With political norms and expectations shattered, attention is turning to the heart of western Europe -- to France, Germany, Austria and Italy, each of which holds national polls in the coming months.
For so long, the allies were able to look across the Atlantic at one another and see themselves more or less reflected back.
President-elect Donald Trump's campaign rhetoric and subsequent election victory has smashed that mirror.
What really draws down the darkening for Europe's leaders, however, is the realization that there are plenty of other European politicians ready to remake their own image in Trump's.
They want the mirror effect to work for them, so that their visions can win.
They are not just on the right, like Marine Le Pen
of France's National Front, who predicts Trump's victory will translate to gains for her in the upcoming French presidential elections, but also leftists like Podemos in Spain and Syriza in Greece, even though neither rooted for a Trump victory.
They all think they can profit from Trump's populist message by similarly tapping into frustrations, anger and nationalist agendas.
The change in mood and reality was clear when President Obama visited Europe earlier this month.
Matteo Renzi, Italy's young and charismatic Prime Minister, sat to Obama's right at his farewell roundtable in Berlin, displacing British Prime Minister Theresa May, who might once have expected to take that prestigious position. The Italian will have been fully aware he faces his own denouement at the hands of populists buoyed by Trump's victory.
Renzi has called a referendum to push for needed political reforms. That referendum has since morphed into a vote on him, and he has said that he'll quit should the vote go the wrong way.
Presidential elections taking place in Austria on Sunday -- the same day as Renzi's referendum -- could also point to a "Trump effect." The Austrians currently seem set to hand victory to Norbert Hofer, a nationalist who used Trump-style rhetoric of rigged elections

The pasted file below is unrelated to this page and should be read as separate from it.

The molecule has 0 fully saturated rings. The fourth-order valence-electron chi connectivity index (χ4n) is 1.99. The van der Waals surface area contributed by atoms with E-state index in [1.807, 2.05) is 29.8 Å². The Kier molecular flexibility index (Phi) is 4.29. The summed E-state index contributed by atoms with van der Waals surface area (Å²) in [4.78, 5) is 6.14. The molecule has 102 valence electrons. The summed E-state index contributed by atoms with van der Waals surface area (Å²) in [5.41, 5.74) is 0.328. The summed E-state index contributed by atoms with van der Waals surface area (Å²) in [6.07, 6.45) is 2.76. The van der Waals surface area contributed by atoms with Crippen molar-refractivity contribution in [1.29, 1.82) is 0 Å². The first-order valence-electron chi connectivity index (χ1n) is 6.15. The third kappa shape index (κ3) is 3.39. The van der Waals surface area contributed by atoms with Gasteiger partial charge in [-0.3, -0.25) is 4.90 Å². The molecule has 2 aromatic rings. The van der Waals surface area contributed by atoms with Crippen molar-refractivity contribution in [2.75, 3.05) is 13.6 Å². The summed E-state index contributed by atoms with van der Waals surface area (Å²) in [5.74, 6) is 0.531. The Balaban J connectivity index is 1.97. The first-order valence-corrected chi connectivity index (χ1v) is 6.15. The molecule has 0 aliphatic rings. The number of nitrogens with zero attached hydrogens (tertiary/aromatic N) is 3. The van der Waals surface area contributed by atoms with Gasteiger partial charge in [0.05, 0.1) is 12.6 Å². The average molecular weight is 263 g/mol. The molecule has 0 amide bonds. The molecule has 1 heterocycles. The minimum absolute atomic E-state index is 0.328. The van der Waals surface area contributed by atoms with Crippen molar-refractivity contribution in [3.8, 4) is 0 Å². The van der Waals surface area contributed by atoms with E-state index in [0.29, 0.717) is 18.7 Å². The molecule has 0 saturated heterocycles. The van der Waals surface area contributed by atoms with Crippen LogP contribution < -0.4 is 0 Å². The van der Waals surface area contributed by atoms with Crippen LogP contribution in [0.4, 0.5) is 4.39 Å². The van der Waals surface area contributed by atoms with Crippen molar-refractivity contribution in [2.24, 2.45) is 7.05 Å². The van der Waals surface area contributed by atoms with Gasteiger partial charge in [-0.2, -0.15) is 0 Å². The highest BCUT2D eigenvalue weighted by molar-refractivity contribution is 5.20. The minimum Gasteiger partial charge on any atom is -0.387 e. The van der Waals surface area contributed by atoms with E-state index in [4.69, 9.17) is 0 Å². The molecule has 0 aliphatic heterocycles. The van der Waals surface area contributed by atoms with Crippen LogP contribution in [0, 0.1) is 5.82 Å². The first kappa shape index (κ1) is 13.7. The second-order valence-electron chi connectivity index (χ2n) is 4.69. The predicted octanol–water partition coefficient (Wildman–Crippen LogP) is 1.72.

to force the last ballot to be canceled before it was even held. Among other things, he has been trading on fears of migrants.
Also at the table with Obama in Berlin was French President Francois Hollande, who knows his current approval rating is so low that he is now unlikely to be his party's pick to represent them in the French presidential elections next year. Already, pollsters are tipping Le Pen as a favorite in the first round of voting, and will only be defeated if left and center right join forces in the second round.
The mood at the table, aside perhaps from May's, must have been stark. Obama is aware that much that he holds dear could be lost.
Trump has openly criticized the transatlantic relationship, questioning NATO's relevance, and has praised Britain's decision to leave the EU.
For many of Europe's leaders, the fear is that this winter may be a long one. Not perhaps of Shakespearian proportions heralded in the opening lines of "Richard III," but nevertheless, one of significant discontent.